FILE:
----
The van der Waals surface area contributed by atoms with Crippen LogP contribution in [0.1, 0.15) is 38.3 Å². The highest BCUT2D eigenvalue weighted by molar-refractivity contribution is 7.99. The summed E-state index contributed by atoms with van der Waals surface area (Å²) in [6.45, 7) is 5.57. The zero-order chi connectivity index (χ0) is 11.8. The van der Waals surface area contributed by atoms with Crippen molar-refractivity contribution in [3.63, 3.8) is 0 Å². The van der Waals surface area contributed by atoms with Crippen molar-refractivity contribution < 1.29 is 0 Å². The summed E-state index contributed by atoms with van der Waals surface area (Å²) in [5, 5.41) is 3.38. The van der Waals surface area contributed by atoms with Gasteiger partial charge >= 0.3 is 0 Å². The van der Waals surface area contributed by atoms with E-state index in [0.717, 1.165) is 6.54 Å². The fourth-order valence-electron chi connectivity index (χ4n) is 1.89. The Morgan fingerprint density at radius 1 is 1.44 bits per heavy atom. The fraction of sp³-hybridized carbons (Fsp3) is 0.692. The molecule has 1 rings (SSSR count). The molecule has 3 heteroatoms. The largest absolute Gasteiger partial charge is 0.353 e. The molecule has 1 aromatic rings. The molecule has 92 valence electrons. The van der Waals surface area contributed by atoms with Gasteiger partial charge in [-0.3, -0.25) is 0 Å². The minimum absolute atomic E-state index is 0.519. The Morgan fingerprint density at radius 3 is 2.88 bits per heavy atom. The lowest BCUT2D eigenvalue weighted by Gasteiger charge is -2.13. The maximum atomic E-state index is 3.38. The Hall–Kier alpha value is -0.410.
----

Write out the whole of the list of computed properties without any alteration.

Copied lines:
The van der Waals surface area contributed by atoms with Crippen LogP contribution in [0.1, 0.15) is 38.3 Å². The highest BCUT2D eigenvalue weighted by molar-refractivity contribution is 7.99. The summed E-state index contributed by atoms with van der Waals surface area (Å²) in [6.45, 7) is 5.57. The zero-order chi connectivity index (χ0) is 11.8. The van der Waals surface area contributed by atoms with Crippen molar-refractivity contribution in [3.63, 3.8) is 0 Å². The van der Waals surface area contributed by atoms with Crippen molar-refractivity contribution < 1.29 is 0 Å². The summed E-state index contributed by atoms with van der Waals surface area (Å²) in [5, 5.41) is 3.38. The van der Waals surface area contributed by atoms with Gasteiger partial charge >= 0.3 is 0 Å². The van der Waals surface area contributed by atoms with E-state index in [0.717, 1.165) is 6.54 Å². The fourth-order valence-electron chi connectivity index (χ4n) is 1.89. The Morgan fingerprint density at radius 1 is 1.44 bits per heavy atom. The fraction of sp³-hybridized carbons (Fsp3) is 0.692. The molecule has 1 rings (SSSR count). The molecule has 3 heteroatoms. The largest absolute Gasteiger partial charge is 0.353 e. The molecule has 1 aromatic rings. The molecule has 92 valence electrons. The van der Waals surface area contributed by atoms with Gasteiger partial charge in [-0.3, -0.25) is 0 Å². The minimum absolute atomic E-state index is 0.519. The Morgan fingerprint density at radius 3 is 2.88 bits per heavy atom. The lowest BCUT2D eigenvalue weighted by Gasteiger charge is -2.13. The maximum atomic E-state index is 3.38. The Hall–Kier alpha value is -0.410.